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High abstention rate puzzles Mexico. How could most competitive election bring out so few? THE NUMBERS GAME

As official election returns give Mexico's ruling party candidate a two-to-one victory margin, political analysts are raising their eyebrows over an even more surprising statistic: More than 50 percent of 37.7 million registered voters did not cast a ballot last Wednesday. At first glance, it seems out of tune with an election that was considered the most competitive in modern Mexican history. In the rather mundane 1982 presidential vote, the official abstention rate was just 31 percent.

Six years later, political interest seemed to have been ignited by a continuing economic crisis and two dynamic candidates who opposed the likely winner Carlos Salinas de Gortari.

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Just last week, government officials and opposition candidates alike were applauding the ``massive turnout'' at the polls. The Federal Election Commission even cited the crushing weight of high voter participation as one reason why official results were postponed for a week.

So what explains the high abstention rate?

Mexican political analysts say there is no contradiction: The problem is all previous statistics were warped by fraud.

In a subtle twist of logic, they say, this year's political ``awakening'' helped prevent the fraudulent manipulation of abstention numbers by the ruling Institutional Revolution Party (PRI) - and so contributed to an abstention count higher and more accurate than in other elections.

Over the years, the PRI has been accused of usurping the names of apathetic nonvoting Mexicans to inflate its own total, increase the aura of voter participation, and make its victories seem more sweeping.

``In 1982, the vote was inflated tremendously just so Miguel de la Madrid could surpass the results of [his predecessor J'ose] L'opez Portillo,'' says political scientist Ignazio Marv'an. Despite attracting a lower percentage of voters (71 percent) than any previous PRI candidate, President de la Madrid won with more votes (15 million).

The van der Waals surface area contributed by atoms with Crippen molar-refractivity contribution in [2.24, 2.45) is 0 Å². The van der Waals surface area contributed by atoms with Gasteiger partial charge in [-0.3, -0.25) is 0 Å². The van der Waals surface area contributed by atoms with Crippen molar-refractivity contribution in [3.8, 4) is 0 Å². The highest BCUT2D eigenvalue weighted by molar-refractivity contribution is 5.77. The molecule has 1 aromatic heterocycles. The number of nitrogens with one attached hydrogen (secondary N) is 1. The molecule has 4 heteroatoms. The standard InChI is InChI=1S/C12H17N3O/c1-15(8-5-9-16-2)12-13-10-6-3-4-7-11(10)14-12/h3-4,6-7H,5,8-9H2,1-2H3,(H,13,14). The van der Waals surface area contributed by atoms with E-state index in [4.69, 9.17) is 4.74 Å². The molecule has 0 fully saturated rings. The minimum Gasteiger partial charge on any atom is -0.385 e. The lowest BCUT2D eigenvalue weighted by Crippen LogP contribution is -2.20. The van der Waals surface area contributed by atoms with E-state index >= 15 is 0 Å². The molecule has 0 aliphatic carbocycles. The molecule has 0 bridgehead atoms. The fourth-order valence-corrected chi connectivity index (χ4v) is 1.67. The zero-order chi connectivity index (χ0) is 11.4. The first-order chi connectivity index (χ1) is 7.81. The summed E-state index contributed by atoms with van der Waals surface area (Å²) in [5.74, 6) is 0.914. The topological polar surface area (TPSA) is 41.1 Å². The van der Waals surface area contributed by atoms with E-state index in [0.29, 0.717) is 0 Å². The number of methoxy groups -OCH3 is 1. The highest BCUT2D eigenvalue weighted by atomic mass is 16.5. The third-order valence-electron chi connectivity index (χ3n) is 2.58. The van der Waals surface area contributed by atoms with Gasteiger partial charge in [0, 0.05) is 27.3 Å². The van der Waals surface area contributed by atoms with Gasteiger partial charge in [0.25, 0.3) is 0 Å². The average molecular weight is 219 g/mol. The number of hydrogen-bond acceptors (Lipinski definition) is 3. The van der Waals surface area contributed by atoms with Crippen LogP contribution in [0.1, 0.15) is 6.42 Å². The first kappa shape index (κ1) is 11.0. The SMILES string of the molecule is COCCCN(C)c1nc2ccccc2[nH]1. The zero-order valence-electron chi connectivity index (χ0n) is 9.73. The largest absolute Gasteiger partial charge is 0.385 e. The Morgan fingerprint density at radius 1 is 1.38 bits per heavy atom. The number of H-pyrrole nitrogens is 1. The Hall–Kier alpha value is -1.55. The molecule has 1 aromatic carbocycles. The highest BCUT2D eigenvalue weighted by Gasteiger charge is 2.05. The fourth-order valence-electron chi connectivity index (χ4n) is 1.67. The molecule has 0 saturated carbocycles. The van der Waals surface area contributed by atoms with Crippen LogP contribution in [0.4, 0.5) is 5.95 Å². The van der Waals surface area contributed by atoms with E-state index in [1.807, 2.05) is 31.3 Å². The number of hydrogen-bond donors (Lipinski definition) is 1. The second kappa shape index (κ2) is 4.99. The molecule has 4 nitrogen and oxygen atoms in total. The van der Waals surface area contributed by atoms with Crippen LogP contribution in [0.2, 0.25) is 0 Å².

``In a competitive election,'' Mr. Marv'an says, ``you can't manipulate the vote like that.''

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And last week's election was surely competitive. Left-leaning candidate Cuauht'emoc C'ardenas, citing inside government information, claimed victory last weekend and called for a protest march this Saturday. Mr. C'ardenas, a former PRI governor and son of Mexico's most revered president, has undermined the PRI's traditional bases of support, pushing the old party share of the vote down by nearly 20 percentage points from its 1982 level.

Indeed, in just six years, the political landscape has dramatically changed from a virtual single party system to the shaky beginnings of multiparty competition. This year, both the right-wing National Action Party (PAN) and C'ardenas's National Democratic Front blanketed most of Mexico's 55,000 voting booths with volunteers who tried to prohibit the kind of fraud practiced by the PRI in previous elections.

Most government and PRI officials seem intent on addressing only the technical aspects of abstention, casting aside its often murky connection with fraud. The high abstention rate ``is surprising,'' says Amador Rodr'iguez Osando, a special government adviser to the electoral commission. ``The people have only woken up in the rural areas. The opposition parties don't have much of a presence in the countryside. And when there is no competition, people don't vote.''

But in private, some Salinas supporters say he has apparently warded off the temptation to pad his totals with abstention votes. ``To a certain degree, this reflects well on Salinas,'' a senior PRI official says. ``He didn't use abstentionism to inflate his vote. He didn't use the old machinery even though it was available.''

Another part of that old machinery, analysts say, is an artificially padded electoral register. Indeed, some say an inflated list, more than a low turnout, may account for the seemingly high level of abstention. This year, out of Mexico's 42 million eligible voters, a record 37.7 million reportedly registered, nearly 90 percent.

Opposition politicians estimate that the electoral register has been inflated by about 3 million voters (8 percent). In Sinaloa State, home of PAN candidate Manuel Clouthier, for example, PAN officials say names of deceased voters have recently appeared on the lists while many PAN supporters' names have disappeared.

Whatever the actual causes, the high abstention rate has reduced the narrow mandate that Salinas won with a claimed 53 percent of the vote.

In 1982, de la Madrid was the first president to be backed by less than 50 percent of the voting public. Salinas will likely take office Dec. 1 with the actual support of only a quarter of the eligible voters.

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